Asbestos causes mesothelioma when the fibers are inhaled into the lungs and they migrate and lodge into the outer lining of the lungs called the Pleura. According to the American Cancer Society, the main contributing factor is the inflammation that results when asbestos fibers reach the lining of the lung, irritating cells in either the lining or in the lung itself. Eventually, this inflammation can lead to cancer.
If you have been exposed to asbestos, your chances of getting mesothelioma increase with the amount and duration of exposure. Asbestos can cause cancer in certain tissues throughout the body including the lungs, abdomen, heart and/or testicles in men.
Pleural mesothelioma of the lungs is caused by breathing microscopic asbestos fibers. Airborne asbestos fibers may become lodged within the pleura, or outer lining of the lungs or chest wall. Fibers occasionally travel to other parts of the body from the lungs. For example, if someone inhaled asbestos fibers but then coughs them up and swallows them, they could also develop peritoneal mesothelioma, which is abdominal mesothelioma in the lining of the abdomen.
Mesothelioma Develops Over Time and Risk Increases With Exposure
People who develop mesothelioma typically have a latency period ranging from 20 to 50 years between their initial asbestos exposure and diagnosis of the disease. After exposure, your body attempts to remove the needle-shaped fibers from lung tissue, but when exposure is heavy and/or prolonged, your body may be unable to keep up with the removal process. People who have been exposed to smaller amounts of asbestos over long periods of time may also develop mesothelioma, although the latency period is generally longer.
Asbestos May Become Lodged Within Bodily Tissue
Lodged asbestos particles may travel into the pleural lining of your lungs where they may cause irritation, inflammation and eventually pleural mesothelioma. Swallowed particulates have been known to migrate into the abdominal cavity where they may cause peritoneal mesothelioma.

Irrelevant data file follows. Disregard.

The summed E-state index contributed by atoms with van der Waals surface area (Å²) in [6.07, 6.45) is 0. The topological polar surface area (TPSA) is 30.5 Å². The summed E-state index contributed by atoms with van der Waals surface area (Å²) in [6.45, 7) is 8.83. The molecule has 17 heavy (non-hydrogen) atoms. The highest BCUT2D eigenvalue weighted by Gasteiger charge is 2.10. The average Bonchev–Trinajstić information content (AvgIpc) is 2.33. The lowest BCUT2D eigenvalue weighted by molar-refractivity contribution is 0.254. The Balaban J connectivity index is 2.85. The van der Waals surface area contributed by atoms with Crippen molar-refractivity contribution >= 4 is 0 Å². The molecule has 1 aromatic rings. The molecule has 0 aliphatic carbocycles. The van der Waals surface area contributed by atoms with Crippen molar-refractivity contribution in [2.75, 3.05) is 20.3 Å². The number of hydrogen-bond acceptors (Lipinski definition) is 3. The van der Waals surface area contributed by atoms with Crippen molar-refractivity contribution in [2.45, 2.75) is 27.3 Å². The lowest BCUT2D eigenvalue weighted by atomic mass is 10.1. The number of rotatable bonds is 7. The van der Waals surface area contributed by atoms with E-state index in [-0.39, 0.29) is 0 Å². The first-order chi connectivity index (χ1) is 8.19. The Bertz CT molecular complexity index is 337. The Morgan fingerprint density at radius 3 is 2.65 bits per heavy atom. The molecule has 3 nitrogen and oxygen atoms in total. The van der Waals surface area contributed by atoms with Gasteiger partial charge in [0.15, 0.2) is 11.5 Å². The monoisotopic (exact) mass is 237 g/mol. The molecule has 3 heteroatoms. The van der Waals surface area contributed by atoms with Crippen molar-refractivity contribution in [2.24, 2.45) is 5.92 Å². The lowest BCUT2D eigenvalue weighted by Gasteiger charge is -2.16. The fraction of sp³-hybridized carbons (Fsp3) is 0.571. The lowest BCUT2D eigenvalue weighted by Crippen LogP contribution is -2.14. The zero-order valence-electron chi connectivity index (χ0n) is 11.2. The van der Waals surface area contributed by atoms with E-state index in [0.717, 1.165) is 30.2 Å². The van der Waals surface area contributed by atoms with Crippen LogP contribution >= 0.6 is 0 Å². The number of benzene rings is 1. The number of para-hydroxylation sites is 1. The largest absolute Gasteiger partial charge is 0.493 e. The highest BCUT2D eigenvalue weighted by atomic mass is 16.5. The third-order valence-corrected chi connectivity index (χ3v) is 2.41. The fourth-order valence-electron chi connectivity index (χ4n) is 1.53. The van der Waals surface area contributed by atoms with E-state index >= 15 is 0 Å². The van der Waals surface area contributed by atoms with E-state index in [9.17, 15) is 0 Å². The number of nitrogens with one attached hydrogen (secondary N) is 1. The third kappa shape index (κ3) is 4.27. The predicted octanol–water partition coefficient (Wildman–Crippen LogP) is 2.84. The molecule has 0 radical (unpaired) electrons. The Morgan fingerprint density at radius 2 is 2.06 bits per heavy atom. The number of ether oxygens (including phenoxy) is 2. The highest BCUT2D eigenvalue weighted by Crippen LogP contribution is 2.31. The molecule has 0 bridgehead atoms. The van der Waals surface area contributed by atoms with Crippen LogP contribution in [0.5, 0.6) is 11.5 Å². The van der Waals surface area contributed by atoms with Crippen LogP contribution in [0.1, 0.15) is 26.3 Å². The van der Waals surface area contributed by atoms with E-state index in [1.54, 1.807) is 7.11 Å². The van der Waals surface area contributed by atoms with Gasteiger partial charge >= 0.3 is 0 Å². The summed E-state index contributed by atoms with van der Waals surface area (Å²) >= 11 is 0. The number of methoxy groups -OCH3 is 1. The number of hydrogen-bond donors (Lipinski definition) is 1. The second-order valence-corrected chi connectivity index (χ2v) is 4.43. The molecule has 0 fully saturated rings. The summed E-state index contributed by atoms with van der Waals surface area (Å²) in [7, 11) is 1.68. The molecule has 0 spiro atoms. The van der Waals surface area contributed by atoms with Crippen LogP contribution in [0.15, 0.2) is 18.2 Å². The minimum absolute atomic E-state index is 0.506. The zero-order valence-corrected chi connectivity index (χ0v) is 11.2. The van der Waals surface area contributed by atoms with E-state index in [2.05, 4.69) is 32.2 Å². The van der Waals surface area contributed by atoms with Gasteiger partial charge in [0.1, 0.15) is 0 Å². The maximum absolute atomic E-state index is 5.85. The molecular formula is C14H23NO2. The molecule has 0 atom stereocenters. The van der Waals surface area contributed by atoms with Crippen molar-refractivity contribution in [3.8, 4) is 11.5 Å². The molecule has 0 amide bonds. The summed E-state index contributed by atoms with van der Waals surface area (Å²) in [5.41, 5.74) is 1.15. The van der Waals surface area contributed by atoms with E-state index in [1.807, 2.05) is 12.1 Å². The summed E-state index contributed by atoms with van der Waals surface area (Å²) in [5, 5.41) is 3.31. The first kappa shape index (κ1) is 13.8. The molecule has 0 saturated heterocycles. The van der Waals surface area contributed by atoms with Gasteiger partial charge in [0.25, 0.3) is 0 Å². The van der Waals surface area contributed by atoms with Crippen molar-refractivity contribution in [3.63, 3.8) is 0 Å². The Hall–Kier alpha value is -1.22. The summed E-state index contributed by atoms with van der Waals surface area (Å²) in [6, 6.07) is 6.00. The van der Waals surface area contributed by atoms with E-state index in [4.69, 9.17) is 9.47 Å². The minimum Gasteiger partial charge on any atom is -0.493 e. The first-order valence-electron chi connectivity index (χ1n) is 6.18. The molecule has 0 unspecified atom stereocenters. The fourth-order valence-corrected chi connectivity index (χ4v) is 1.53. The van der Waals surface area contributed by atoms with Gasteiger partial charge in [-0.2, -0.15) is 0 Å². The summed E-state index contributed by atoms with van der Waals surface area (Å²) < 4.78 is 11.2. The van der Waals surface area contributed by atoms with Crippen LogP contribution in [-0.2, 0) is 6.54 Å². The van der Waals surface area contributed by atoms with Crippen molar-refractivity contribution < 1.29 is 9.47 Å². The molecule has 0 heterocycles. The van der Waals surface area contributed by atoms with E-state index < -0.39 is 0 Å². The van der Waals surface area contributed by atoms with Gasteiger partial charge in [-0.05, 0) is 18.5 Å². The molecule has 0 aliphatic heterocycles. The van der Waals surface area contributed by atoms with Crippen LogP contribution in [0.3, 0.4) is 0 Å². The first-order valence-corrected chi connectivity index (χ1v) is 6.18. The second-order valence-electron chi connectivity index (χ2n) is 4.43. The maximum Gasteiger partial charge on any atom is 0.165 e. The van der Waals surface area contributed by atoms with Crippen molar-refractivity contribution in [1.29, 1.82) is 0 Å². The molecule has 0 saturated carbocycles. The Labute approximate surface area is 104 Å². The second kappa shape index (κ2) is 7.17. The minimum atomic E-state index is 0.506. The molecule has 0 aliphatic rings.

Cardiac tissue and even testicular tissue can be impacted by asbestos fibers, sometimes resulting in pericardial mesothelioma (mesothelioma of the heart) or testicular mesothelioma. Although these forms of the disease are rare, each accounting for 1% or less of all mesothelioma cases, they are aggressive and fatal.
Up to 10% of People Exposed to Asbestos Develop Mesothelioma
Scientists are uncertain why certain people who have been exposed to asbestos develop various forms of mesothelioma while others do not. Some experts speculate that the chronic inflammation present within asbestos containing tissues eventually causes cellular changes that lead to malignant mutations and tumor growth.
Asbestos particles are known to create tissue scarring which damages cells and their DNA. This genetic damage may prove to be the ultimate mechanism by which asbestos triggers the formation of cancerous growth within the tissues of certain individuals, but why are 90 percent of those who have been exposed to the material unaffected?
Mesothelioma is Difficult to Diagnose
Only 40% of people diagnosed with mesothelioma survive another year of life. This short life expectancy is in large part the result of late diagnosis and initiation of treatment. You may experience no symptoms during the initial phases of the disease.
Localized tumor growth is present during stage I and II of the disorder, but symptoms such as shortness of breath, chest pain and chronic coughing may not begin until tumors have spread. If you have reached this point, you have entered stage III or IV of the disease and traditional treatment options will be far less effective.